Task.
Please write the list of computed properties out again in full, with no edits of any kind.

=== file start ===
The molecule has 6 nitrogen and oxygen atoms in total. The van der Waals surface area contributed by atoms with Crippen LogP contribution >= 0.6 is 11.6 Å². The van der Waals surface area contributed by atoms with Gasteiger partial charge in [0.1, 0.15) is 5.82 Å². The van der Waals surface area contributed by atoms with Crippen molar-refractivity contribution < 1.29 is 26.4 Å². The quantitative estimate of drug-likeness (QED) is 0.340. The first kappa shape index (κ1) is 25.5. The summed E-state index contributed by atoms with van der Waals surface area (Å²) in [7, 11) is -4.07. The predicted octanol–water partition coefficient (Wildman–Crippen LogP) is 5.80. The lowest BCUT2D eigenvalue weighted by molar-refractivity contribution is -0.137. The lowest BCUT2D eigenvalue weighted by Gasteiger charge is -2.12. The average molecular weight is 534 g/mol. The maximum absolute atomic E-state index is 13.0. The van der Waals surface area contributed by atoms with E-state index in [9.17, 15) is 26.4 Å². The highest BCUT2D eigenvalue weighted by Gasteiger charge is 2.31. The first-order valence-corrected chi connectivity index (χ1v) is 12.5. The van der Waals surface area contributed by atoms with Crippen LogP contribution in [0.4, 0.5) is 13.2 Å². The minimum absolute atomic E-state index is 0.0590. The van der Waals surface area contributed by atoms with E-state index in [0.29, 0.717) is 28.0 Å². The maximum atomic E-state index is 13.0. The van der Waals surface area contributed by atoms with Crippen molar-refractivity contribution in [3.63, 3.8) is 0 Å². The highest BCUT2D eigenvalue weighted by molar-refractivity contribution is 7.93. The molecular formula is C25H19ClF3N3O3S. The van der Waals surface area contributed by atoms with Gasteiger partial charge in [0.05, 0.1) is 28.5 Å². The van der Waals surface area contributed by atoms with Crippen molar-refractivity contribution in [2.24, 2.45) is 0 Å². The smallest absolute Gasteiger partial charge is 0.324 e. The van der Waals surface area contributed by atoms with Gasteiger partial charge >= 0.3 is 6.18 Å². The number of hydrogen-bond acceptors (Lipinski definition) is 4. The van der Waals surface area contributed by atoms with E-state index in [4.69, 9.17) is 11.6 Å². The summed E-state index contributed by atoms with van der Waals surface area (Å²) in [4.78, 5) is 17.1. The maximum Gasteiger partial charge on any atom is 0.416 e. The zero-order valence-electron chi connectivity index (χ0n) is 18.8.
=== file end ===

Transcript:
The molecule has 6 nitrogen and oxygen atoms in total. The van der Waals surface area contributed by atoms with Crippen LogP contribution >= 0.6 is 11.6 Å². The van der Waals surface area contributed by atoms with Gasteiger partial charge in [0.1, 0.15) is 5.82 Å². The van der Waals surface area contributed by atoms with Crippen molar-refractivity contribution < 1.29 is 26.4 Å². The quantitative estimate of drug-likeness (QED) is 0.340. The first kappa shape index (κ1) is 25.5. The summed E-state index contributed by atoms with van der Waals surface area (Å²) in [7, 11) is -4.07. The predicted octanol–water partition coefficient (Wildman–Crippen LogP) is 5.80. The lowest BCUT2D eigenvalue weighted by molar-refractivity contribution is -0.137. The lowest BCUT2D eigenvalue weighted by Gasteiger charge is -2.12. The average molecular weight is 534 g/mol. The maximum absolute atomic E-state index is 13.0. The van der Waals surface area contributed by atoms with E-state index in [9.17, 15) is 26.4 Å². The highest BCUT2D eigenvalue weighted by Gasteiger charge is 2.31. The first-order valence-corrected chi connectivity index (χ1v) is 12.5. The van der Waals surface area contributed by atoms with Crippen LogP contribution in [0.4, 0.5) is 13.2 Å². The minimum absolute atomic E-state index is 0.0590. The van der Waals surface area contributed by atoms with E-state index in [0.29, 0.717) is 28.0 Å². The maximum atomic E-state index is 13.0. The van der Waals surface area contributed by atoms with Crippen molar-refractivity contribution in [3.63, 3.8) is 0 Å². The highest BCUT2D eigenvalue weighted by molar-refractivity contribution is 7.93. The molecular formula is C25H19ClF3N3O3S. The van der Waals surface area contributed by atoms with Gasteiger partial charge in [0.05, 0.1) is 28.5 Å². The van der Waals surface area contributed by atoms with Crippen molar-refractivity contribution in [2.24, 2.45) is 0 Å². The smallest absolute Gasteiger partial charge is 0.324 e. The van der Waals surface area contributed by atoms with Gasteiger partial charge >= 0.3 is 6.18 Å². The number of hydrogen-bond acceptors (Lipinski definition) is 4. The van der Waals surface area contributed by atoms with E-state index in [4.69, 9.17) is 11.6 Å². The summed E-state index contributed by atoms with van der Waals surface area (Å²) in [4.78, 5) is 17.1. The maximum Gasteiger partial charge on any atom is 0.416 e. The zero-order valence-electron chi connectivity index (χ0n) is 18.8.